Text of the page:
I'm not comparing kids to food; I'm just saying that they are a lot more enjoyable when you season them well.
So pretty much, I'm comparing them to food.
But, I love food, and I love kids, so the comparison makes sense and seems appropriate.
Here's what I mean:
When our kids come into this world, they are like a raw piece of chicken.
We must keep them wrapped up and a pretty much shield them away from curious, boundary-breaking fingers and unnecessary germs as their innate naked being makes them susceptible to outside elements.
But, as our kids' age, we become more focused on what and who is in our little drumstick's immediate and extended environment that may exercise influence over them and shape them into confident, respectful, self-sufficient, caring, and optimistic humans or negative, disrespectful utterly dependent, selfish and pessimistic adults.
Here's where our talents -- both in the kitchen and as a parent -- can aid us in priming our children for the life buffet and ensuring that instead of them being served up, they are the one feeding at the table, fearlessly and happily accepting, working through and learning from all of every moment, experience and days of their life.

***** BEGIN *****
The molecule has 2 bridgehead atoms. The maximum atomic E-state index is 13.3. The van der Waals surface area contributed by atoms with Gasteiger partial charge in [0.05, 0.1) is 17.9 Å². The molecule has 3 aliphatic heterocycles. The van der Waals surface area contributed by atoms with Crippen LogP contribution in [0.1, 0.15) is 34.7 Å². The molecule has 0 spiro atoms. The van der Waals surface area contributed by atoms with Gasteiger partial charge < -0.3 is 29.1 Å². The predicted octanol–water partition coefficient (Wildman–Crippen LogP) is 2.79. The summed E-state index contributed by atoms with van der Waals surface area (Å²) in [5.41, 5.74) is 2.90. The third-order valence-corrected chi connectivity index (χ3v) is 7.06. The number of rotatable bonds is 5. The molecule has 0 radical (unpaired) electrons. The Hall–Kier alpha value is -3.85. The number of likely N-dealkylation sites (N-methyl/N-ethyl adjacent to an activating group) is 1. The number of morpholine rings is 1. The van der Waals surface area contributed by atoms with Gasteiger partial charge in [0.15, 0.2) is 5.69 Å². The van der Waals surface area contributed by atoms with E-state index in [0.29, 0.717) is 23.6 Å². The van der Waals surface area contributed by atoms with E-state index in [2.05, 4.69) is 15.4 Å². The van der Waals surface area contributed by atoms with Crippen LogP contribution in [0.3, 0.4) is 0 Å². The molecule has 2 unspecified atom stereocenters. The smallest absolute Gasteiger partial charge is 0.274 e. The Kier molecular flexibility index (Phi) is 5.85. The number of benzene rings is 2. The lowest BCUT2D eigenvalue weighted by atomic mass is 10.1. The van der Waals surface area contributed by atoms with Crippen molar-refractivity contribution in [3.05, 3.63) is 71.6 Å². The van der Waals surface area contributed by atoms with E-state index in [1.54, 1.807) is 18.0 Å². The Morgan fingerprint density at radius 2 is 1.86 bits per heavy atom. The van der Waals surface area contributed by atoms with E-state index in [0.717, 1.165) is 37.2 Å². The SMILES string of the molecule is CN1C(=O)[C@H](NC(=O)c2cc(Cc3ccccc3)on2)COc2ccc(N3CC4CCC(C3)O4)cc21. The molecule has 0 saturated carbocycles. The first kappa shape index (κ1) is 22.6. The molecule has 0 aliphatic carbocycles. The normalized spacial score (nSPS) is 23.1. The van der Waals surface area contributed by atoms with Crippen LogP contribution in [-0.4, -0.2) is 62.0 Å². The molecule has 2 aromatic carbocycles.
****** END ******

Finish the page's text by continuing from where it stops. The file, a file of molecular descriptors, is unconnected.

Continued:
Not only is parenting easier and more pleasant, when we "season" our offspring well, but it also ensures that all of that prep work we did when they were younger will pay off when it comes to their final product.
Everyone likes their chicken a different way.
Some like 'em dressed in sweetness, while others prefer a dash of spice.
Some like their chicken tender, while others prefer a crispier edge.
Whatever your preference as to the qualities of your love nugget, you must start early and work often at dry rubbing into your children the values you hold as a family; the ones that encourage intellect, mindfulness, compassion, selflessness, strength, and gratitude.
So, here's my favorite recipe for raising good humans -- season them with the following:
And these are just the basics.
You want your hen to be a bit mysterious and intriguing, then teach 'em to banter.
You want your little Perdue to embrace their inner creative, then let them think for themselves.
You want your dino nugget to be fully breaded, then build them up each day with loving reminders and teach them to speak their own positive affirmations.
I get it, y'all.
This article is a bit offbeat, and I can see that comparing kids to an initially bland piece of store-bought poultry seems a bit silly.
However, what is not silly is recognizing the utter importance of drenching our children in the values we hope for them to sustain throughout their lives.
Why did the chicken cross the road?
Because it was raised by parents, who told it that it could, would and forever can.
It also made sure that bold chicken had all the tools necessary to make it across safely.
By the way, is anyone else hungry?
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